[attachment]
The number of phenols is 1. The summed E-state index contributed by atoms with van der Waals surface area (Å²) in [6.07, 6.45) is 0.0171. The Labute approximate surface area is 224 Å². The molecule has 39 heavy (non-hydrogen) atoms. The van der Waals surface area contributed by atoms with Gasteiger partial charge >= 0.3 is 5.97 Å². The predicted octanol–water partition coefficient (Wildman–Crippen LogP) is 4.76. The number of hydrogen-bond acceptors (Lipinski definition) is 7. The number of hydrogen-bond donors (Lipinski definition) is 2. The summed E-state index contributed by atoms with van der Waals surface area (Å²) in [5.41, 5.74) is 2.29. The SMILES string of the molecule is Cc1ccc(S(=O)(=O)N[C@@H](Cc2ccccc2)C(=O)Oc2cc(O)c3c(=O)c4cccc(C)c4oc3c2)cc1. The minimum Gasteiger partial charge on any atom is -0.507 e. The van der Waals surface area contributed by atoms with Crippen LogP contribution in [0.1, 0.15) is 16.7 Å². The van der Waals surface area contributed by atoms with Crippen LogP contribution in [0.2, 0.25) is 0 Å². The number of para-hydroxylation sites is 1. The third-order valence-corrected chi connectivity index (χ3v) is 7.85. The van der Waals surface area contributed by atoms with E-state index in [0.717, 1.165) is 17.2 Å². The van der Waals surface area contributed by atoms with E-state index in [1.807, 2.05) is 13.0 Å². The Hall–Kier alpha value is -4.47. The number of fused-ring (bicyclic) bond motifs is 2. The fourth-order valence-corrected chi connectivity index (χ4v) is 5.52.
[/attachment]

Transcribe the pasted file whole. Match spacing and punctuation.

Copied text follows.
The number of phenols is 1. The summed E-state index contributed by atoms with van der Waals surface area (Å²) in [6.07, 6.45) is 0.0171. The Labute approximate surface area is 224 Å². The molecule has 39 heavy (non-hydrogen) atoms. The van der Waals surface area contributed by atoms with Gasteiger partial charge >= 0.3 is 5.97 Å². The predicted octanol–water partition coefficient (Wildman–Crippen LogP) is 4.76. The number of hydrogen-bond acceptors (Lipinski definition) is 7. The number of hydrogen-bond donors (Lipinski definition) is 2. The summed E-state index contributed by atoms with van der Waals surface area (Å²) in [5.41, 5.74) is 2.29. The SMILES string of the molecule is Cc1ccc(S(=O)(=O)N[C@@H](Cc2ccccc2)C(=O)Oc2cc(O)c3c(=O)c4cccc(C)c4oc3c2)cc1. The minimum Gasteiger partial charge on any atom is -0.507 e. The van der Waals surface area contributed by atoms with Crippen LogP contribution in [0.1, 0.15) is 16.7 Å². The van der Waals surface area contributed by atoms with Crippen LogP contribution in [0.2, 0.25) is 0 Å². The number of para-hydroxylation sites is 1. The third-order valence-corrected chi connectivity index (χ3v) is 7.85. The van der Waals surface area contributed by atoms with E-state index in [0.717, 1.165) is 17.2 Å². The van der Waals surface area contributed by atoms with E-state index in [1.807, 2.05) is 13.0 Å². The Hall–Kier alpha value is -4.47. The number of fused-ring (bicyclic) bond motifs is 2. The fourth-order valence-corrected chi connectivity index (χ4v) is 5.52.